Docker for Dummies: Answers To Most Silly Questions
In this post we’ll try to understand the docker. This guide is for absolute newbies, who have heard about docker but never got chance to get hands on experience.
We’ll try to answer most silly questions that can arise in your mind when thinking about docker.
What is docker?
Docker is a platform that can be used to build and deploy applications in isolation. For example you have two applications:
- Drupal 6 (System requirements: PHP 5.6, MySQL 5.4, Ubuntu: 16)
- Drupal 10 (System requirements : PHP 8.2, Mysql 8.0, Ubuntu: 22)
Now if you have to setup these both applications on machine then you’ll run into multiple problems like: PHP 5.6 not installing on ubuntu 22, PHP 5.6 and PHP 8.2 compatibility issues etc.
Here docker can be a great help.
You can create two separate docker containers one with PHP 5.6 and One with PHP 8.2. They can have their independent OS, PHP, Mysql etc. that too without affecting your existing applications/configurations on your host machine.
It gives one more benefit. Now suppose configuration of some application is quite complex where you need to install many extensions and configure them, set paths etc. You just need to defined them in your Dockerfile and then same configuration can be replicated anywhere. So it will save you great time for deployment on Staging or on Production environments.
And you’ll never hear complaints like “Something is working on my local but not on production.”. You can simply use your docker configuration files (dockerfile, docker-compose.yml on production and install).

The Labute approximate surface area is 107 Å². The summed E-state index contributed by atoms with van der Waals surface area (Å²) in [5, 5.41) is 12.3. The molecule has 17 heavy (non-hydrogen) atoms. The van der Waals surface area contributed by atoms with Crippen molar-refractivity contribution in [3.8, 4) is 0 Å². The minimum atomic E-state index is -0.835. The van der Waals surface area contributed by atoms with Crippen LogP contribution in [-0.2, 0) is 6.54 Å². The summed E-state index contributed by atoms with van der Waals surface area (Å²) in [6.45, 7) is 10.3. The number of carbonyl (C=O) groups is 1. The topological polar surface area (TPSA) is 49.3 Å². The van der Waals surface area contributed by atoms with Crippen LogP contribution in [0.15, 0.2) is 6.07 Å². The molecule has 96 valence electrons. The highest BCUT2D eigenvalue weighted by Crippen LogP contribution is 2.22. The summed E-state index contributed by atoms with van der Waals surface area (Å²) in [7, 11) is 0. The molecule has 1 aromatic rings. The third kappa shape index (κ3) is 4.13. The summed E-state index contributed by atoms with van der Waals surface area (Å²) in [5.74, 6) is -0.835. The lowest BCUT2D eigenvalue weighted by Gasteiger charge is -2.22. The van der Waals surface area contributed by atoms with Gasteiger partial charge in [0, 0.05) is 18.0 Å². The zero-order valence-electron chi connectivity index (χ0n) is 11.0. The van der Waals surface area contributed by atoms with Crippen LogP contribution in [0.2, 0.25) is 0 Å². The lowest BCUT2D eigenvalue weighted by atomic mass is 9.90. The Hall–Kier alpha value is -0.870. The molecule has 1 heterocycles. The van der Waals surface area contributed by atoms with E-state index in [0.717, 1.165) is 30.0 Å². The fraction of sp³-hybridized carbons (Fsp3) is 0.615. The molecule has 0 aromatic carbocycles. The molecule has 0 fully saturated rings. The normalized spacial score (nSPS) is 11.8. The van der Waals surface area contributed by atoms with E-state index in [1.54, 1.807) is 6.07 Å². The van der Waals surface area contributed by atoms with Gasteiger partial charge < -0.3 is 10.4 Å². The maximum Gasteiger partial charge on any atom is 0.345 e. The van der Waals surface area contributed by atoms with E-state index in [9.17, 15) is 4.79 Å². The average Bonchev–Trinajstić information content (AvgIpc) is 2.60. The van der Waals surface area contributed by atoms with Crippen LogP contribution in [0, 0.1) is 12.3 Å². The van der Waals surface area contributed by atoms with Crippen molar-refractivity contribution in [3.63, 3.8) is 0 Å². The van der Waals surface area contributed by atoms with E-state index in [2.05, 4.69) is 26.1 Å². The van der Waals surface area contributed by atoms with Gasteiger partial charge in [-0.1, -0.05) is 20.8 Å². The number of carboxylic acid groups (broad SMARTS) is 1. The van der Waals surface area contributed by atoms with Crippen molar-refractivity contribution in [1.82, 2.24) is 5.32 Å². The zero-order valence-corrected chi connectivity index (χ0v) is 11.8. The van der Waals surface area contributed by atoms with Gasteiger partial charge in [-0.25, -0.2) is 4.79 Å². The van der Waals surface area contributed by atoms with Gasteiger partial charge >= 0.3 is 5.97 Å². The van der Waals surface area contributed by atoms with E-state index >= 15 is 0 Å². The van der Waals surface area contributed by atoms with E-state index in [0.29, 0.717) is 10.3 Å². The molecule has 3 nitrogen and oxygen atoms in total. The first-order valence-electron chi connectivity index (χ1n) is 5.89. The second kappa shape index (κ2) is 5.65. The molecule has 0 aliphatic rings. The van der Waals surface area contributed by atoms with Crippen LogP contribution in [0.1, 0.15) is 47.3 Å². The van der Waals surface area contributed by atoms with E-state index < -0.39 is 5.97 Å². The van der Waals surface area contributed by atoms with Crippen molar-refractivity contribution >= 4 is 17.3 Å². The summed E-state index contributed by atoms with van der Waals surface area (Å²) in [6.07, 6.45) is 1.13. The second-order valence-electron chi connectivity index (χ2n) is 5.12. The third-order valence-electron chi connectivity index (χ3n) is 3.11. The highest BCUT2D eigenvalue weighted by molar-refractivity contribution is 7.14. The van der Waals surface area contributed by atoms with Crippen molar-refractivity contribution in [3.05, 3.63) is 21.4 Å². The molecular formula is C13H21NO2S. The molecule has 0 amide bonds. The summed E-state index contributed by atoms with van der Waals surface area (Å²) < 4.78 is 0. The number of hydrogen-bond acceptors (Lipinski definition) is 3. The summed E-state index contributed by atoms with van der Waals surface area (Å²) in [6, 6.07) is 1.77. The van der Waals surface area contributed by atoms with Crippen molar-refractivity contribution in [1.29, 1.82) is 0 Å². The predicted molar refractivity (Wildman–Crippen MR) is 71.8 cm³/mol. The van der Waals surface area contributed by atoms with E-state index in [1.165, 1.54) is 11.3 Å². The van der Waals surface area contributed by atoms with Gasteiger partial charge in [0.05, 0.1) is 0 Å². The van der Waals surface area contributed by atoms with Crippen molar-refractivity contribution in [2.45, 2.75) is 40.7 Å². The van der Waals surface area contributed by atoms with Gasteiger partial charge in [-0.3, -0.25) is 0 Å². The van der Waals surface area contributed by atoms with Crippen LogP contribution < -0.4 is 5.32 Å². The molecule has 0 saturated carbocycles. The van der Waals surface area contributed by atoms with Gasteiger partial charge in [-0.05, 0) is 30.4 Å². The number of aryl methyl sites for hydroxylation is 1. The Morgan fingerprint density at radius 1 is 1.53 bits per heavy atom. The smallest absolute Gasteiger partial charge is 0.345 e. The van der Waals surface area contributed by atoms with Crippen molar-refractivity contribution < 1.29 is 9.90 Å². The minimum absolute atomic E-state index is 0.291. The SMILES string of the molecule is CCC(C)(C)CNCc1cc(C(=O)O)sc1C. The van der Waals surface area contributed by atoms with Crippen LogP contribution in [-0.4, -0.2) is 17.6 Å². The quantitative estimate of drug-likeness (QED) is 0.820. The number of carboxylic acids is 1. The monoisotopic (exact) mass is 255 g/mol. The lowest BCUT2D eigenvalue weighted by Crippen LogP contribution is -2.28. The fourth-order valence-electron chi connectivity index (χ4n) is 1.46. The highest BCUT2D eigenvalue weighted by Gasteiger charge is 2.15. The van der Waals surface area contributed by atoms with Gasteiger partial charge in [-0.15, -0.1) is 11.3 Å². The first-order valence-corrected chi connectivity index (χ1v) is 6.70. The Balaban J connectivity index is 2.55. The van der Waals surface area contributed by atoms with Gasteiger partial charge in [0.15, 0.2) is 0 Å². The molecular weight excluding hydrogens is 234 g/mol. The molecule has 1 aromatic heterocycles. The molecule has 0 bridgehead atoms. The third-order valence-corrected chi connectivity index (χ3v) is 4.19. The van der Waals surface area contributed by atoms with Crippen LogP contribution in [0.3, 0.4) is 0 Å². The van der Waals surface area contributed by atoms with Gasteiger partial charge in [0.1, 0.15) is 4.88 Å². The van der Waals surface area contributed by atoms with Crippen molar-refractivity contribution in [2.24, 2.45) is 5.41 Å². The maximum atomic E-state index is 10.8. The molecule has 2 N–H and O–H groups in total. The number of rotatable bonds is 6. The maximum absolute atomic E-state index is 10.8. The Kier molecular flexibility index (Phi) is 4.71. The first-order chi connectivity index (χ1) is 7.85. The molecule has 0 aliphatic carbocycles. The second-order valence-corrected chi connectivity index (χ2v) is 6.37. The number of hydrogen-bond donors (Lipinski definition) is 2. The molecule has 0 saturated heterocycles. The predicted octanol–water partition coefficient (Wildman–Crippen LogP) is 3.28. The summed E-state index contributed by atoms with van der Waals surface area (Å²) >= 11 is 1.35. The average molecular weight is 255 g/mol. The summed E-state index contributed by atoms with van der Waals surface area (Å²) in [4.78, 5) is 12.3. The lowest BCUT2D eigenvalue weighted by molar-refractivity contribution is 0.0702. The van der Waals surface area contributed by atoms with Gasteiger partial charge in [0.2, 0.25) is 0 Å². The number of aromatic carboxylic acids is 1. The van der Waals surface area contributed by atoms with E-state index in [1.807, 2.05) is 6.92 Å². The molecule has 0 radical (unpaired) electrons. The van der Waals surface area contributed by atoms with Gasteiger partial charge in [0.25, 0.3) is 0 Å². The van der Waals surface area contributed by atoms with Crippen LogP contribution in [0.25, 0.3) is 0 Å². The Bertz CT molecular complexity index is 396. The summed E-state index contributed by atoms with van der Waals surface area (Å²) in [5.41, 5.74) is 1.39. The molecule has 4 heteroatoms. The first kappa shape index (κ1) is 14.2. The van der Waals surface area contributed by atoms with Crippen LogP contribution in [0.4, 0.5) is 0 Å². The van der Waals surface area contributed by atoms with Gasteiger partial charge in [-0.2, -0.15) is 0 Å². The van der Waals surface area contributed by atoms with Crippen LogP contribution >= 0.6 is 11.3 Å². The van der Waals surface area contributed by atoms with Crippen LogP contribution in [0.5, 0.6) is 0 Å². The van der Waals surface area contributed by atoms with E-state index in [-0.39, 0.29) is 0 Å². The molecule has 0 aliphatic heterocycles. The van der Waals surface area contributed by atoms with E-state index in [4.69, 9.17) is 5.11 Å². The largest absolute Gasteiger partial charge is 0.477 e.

What is difference between Docker and Virtual machine?
Containers operate at the application layer. They encapsulate the application and its dependencies. Containers share the host OS kernel, making them lightweight and fast to start.
Whereas VMs operate at the hardware level. Each VM includes a full operating system.
So you might be considering if I install Docker on windows and use linux image for my docker then how can it use Host machine’s kernel (because windows and linux have completely different DNA 🙂 ).
Answer is: it utilizes a lightweight virtualization technology called Hyper-V to create a small Linux virtual machine (VM) called MobyLinuxVM. This VM acts as the Linux environment where Docker containers run. It’s important to note that this Linux VM runs alongside the Windows host operating system.
How docker can help developers in real world scenarios?
- Running multiple applications on local system or development server which has conflicting requirements.
- Use docker to quickly share configurations with team so that they can setup projects very quickly.